Thursday April 26, 2012
The Department of National Defence is using crown copyright to demand
of a leaked government document that has been widely discussed and
posted on the Internet. At issue is the Canadian Land Force
Counter-Insurgency Operations Manual, which the Globe's Doug Saunders described
as "Canada's military manual and operational manifesto for the
Afghanistan war." The document was first leaked by Wikileaks in August
2009 and remains available
from that site. It was subsequently reposted in several places,
including on the PublicIntelligence.net
site and on Scribd
(the Globe appears to have posted it there).
Earlier this month, the Department of National Defence sent a demand
email to the Public Intelligence site seeking removal of the document.
It is not clear whether similar demands have been sent to Wikileaks and
Scribd. The demand states:
We believe that the copyright
protected work of the Department of National Defence (DND) is being
provided to the public through your website in a manner that
constitutes copyright infringement.
The demand email continues by arguing that the document was not
obtained under Access to Information and, even if it was, that ATIA
not permit widespread distribution of documents in violation of the
Copyright Act. The Canadian government has altered
to the restrictions on publishing public documents by granting
permission to reproduce government works for personal or public
non-commercial purposes without the need for prior permission. In this
instance, however, DND presumably believes that the document itself was
made available without authorization and that the permissive licence
does not apply.
TagsShareThursday April 26, 2012
Friday March 18, 2011
I was offline yesterday and thus missed the official launch
of the federal
government's open data portal.
Like many, I think is great that the government has finally moved on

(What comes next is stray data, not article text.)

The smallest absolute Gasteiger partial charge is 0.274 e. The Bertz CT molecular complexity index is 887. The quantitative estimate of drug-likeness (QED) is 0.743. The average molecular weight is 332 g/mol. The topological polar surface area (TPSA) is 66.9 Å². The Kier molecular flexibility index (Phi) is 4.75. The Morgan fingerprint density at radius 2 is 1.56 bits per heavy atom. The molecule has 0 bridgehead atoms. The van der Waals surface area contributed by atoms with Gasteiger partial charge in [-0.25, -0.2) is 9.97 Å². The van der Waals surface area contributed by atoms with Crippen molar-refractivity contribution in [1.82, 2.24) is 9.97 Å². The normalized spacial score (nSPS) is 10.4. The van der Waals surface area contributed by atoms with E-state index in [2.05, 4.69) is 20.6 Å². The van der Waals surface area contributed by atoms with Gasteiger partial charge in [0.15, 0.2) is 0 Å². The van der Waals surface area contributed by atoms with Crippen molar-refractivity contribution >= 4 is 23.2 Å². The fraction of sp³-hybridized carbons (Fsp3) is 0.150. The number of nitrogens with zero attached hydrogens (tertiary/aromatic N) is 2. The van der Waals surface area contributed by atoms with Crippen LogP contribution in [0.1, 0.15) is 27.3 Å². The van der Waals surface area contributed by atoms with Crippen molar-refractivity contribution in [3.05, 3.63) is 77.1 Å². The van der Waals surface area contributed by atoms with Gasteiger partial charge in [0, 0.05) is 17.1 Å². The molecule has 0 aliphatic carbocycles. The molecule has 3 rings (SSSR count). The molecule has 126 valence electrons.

this issue as Canada has trailed far behind many other countries in
making government data openly available for reuse for far too long. The
immediate reaction to the launch included some disappointment at the licensing
terms, as David Eaves quickly
to restrictive language that would even stop someone from using the
data "in any way which, in the opinion of Canada, may bring disrepute
to or prejudice the reputation of Canada." Treasury Board Secretary
Stockwell Day responded
to the concern by indicating that was not the intent and that the
language would be addressed.
That too is good news, but I think it is important to identify the
source of the licensing language and the larger issue at play. First,
the licensing terms, including the disrepute provision, have been used
by the government for several years. The licence
at Agriculture and Agri-Food Canada, which has offered open data for
several years, features the same language on a webpage that was last
modified in 2008. In fact, the GeoConnections program, which
disseminates geographic data, published a 184
page best practices guide
in 2008 (and that was version 2) that discusses licensing terms in
great detail and includes several samples. In each case, the
includes the disrepute provision. While it may be true that few people
ever read the licence - Transport Canada published
the new GC Open Data Portal licence weeks before yesterday's launch and
no one seemed to notice - the terms are important both because they can
be used to later restrict activities and because they reflect the
government's view of the rights of Canadians to their data.
The government may revise the licence by removing the disrepute term,
but I think a larger issue will remain.
TagsShareFriday March 18, 2011
Monday December 13, 2010
Last week I had the opportunity to appear before the Standing Committee
on Ethics, Accountability & Privacy to discuss open
government. My comments - and many of the questions that followed - focused on crown copyright and access to information.
The committee hearing stream can be found here.
My opening statement is posted below.
Appearance before the Standing
Committee on Ethics, Accountability & Privacy
December 9, 2010
TagsShareMonday December 13, 2010
Thursday April 01, 2010
The Public Domain blog takes issue with a recent off-hand comment from Bloc MP Thierry St-Cyr, who suggested that there is no copyright in comments made during Question Period debate. The reality is the opposite - the government asserts crown copyright in the House of Commons official record, Hansard. TagsShareThursday April 01, 2010
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